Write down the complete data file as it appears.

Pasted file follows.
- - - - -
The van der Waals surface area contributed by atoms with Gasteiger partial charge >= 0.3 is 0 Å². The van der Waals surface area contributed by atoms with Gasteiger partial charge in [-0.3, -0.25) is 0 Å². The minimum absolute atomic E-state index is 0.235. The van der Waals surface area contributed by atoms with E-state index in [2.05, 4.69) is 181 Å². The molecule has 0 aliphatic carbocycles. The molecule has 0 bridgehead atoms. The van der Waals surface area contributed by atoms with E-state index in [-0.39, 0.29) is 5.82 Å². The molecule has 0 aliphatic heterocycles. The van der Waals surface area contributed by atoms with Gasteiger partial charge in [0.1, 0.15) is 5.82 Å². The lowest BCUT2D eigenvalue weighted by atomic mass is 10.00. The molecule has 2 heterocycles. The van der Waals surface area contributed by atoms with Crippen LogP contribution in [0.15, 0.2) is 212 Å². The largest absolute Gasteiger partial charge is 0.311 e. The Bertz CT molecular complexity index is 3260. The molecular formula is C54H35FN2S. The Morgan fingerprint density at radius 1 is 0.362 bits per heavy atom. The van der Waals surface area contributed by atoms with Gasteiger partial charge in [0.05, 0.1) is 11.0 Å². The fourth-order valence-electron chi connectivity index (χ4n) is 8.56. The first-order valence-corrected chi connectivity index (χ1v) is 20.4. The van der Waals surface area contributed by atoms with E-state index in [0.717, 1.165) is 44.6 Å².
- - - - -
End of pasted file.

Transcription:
The van der Waals surface area contributed by atoms with Gasteiger partial charge >= 0.3 is 0 Å². The van der Waals surface area contributed by atoms with Gasteiger partial charge in [-0.3, -0.25) is 0 Å². The minimum absolute atomic E-state index is 0.235. The van der Waals surface area contributed by atoms with E-state index in [2.05, 4.69) is 181 Å². The molecule has 0 aliphatic carbocycles. The molecule has 0 bridgehead atoms. The van der Waals surface area contributed by atoms with E-state index in [-0.39, 0.29) is 5.82 Å². The molecule has 0 aliphatic heterocycles. The van der Waals surface area contributed by atoms with Gasteiger partial charge in [0.1, 0.15) is 5.82 Å². The lowest BCUT2D eigenvalue weighted by atomic mass is 10.00. The molecule has 2 heterocycles. The van der Waals surface area contributed by atoms with Crippen LogP contribution in [0.15, 0.2) is 212 Å². The largest absolute Gasteiger partial charge is 0.311 e. The Bertz CT molecular complexity index is 3260. The molecular formula is C54H35FN2S. The Morgan fingerprint density at radius 1 is 0.362 bits per heavy atom. The van der Waals surface area contributed by atoms with Gasteiger partial charge in [0.05, 0.1) is 11.0 Å². The fourth-order valence-electron chi connectivity index (χ4n) is 8.56. The first-order valence-corrected chi connectivity index (χ1v) is 20.4. The van der Waals surface area contributed by atoms with E-state index in [0.717, 1.165) is 44.6 Å².